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Pilates After Lower Back Surgery

I have a large herniated disc at L34 that is very painful and limits my activities. In preparation for spine surgery to repair the problem, I've been doing a modified program of Pilates exercises. How soon after surgery can I start doing these exercises again?

Pilates is a form of exercise that strengthens the core muscles of the trunk and spine. When done properly, spinal stabilization is increased. However, if not done correctly, you can actually increase the pressure and load on the disc.

After spine surgery, you will probably go through a rehab program with a Physical Therapist. This is done before returning to your former type and level of exercise. Active trunk and spinal stabilization exercises will be a part of your rehab program.

The therapist will work with you to make sure you are doing these in the best way possible. You will learn good breathing techniques that avoid the Valsalva maneuver. Valsalva is the bearing down on the pelvic and low back muscles while holding your breath. This movement can increase pressure all the way up the spine to the brain.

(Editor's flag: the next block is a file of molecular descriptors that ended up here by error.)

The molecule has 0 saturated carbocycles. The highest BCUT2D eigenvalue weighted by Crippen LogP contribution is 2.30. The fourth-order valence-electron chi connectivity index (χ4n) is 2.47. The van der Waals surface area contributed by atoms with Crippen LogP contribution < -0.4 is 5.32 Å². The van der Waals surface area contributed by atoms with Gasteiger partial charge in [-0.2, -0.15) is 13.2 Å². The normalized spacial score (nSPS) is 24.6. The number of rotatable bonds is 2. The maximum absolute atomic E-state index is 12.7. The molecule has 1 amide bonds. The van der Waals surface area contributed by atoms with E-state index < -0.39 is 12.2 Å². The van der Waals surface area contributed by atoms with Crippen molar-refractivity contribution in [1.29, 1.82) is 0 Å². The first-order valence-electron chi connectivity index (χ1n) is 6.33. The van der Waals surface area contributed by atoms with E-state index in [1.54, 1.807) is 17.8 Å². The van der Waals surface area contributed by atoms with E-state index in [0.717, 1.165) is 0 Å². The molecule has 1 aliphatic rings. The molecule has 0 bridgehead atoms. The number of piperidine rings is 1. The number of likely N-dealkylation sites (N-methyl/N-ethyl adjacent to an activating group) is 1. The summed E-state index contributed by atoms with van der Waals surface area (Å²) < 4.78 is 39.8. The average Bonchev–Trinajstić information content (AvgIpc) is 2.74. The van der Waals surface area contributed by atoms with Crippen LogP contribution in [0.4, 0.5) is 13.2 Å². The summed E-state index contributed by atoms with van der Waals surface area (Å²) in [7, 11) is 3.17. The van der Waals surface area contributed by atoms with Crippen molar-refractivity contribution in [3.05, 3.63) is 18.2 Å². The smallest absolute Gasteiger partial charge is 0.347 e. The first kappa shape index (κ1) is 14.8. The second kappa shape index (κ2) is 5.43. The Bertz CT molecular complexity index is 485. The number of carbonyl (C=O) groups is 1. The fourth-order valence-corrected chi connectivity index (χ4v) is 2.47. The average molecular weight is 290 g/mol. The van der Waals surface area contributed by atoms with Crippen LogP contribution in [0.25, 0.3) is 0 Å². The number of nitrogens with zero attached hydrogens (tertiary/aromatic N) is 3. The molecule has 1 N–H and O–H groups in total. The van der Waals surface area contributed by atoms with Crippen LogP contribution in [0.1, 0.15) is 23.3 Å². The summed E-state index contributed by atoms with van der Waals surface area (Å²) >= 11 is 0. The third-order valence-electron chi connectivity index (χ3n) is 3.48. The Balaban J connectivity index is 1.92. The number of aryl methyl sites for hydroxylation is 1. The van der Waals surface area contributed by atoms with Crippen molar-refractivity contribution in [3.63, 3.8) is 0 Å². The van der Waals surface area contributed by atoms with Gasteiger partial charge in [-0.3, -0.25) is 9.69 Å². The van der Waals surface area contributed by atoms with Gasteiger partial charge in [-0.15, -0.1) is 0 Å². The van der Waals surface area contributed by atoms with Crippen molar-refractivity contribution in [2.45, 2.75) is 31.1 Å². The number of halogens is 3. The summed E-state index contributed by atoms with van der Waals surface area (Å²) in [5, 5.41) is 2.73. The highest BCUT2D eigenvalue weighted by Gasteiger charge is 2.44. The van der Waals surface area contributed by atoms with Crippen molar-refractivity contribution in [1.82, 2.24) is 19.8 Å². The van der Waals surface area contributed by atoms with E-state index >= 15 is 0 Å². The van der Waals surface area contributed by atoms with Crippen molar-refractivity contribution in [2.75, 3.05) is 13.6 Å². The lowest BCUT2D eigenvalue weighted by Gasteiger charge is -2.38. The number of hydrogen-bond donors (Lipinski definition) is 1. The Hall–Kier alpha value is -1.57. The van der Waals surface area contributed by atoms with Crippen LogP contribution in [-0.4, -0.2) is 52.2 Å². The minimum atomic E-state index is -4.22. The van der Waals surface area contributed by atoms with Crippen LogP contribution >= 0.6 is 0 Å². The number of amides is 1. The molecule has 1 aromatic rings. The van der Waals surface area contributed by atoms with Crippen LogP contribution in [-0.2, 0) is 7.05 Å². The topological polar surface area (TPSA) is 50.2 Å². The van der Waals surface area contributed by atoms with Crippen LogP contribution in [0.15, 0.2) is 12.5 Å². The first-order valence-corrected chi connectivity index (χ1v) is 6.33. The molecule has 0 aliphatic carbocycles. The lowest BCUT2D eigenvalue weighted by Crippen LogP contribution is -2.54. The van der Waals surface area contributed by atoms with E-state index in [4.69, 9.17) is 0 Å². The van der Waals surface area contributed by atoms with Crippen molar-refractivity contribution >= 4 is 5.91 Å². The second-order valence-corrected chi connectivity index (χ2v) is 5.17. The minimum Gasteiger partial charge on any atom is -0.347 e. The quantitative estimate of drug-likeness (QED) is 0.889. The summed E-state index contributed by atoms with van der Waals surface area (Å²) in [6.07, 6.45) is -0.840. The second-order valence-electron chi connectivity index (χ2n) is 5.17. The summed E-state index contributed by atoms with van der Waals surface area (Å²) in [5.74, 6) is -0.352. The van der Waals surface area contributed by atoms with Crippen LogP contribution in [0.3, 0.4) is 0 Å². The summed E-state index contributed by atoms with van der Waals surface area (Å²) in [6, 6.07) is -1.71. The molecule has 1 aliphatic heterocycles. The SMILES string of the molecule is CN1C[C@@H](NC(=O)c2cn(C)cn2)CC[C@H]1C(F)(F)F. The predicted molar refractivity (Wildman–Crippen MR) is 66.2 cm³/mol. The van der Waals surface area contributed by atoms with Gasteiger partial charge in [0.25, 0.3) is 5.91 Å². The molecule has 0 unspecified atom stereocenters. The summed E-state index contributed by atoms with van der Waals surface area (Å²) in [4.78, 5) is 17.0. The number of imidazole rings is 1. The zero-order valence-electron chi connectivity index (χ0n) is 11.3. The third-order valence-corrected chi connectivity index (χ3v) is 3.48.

Usually between eight and 12 weeks after surgery you'll be doing an easy, modified program of Pilates. The program can be gradually increased according to your therapist's direction and your own tolerance. Pay attention to how your body responds to these exercises. Stop or modify if you have any increased symptoms of back and/or leg pain. Report these symptoms to your doctor.

Paul A. Anderson, MD, et al. Work Status as a Predictor of Surgical Outcome of Discogenic Low Back Pain. In Spine. October 1, 2006. Vol. 31. No. 21. Pp. 2510-2515.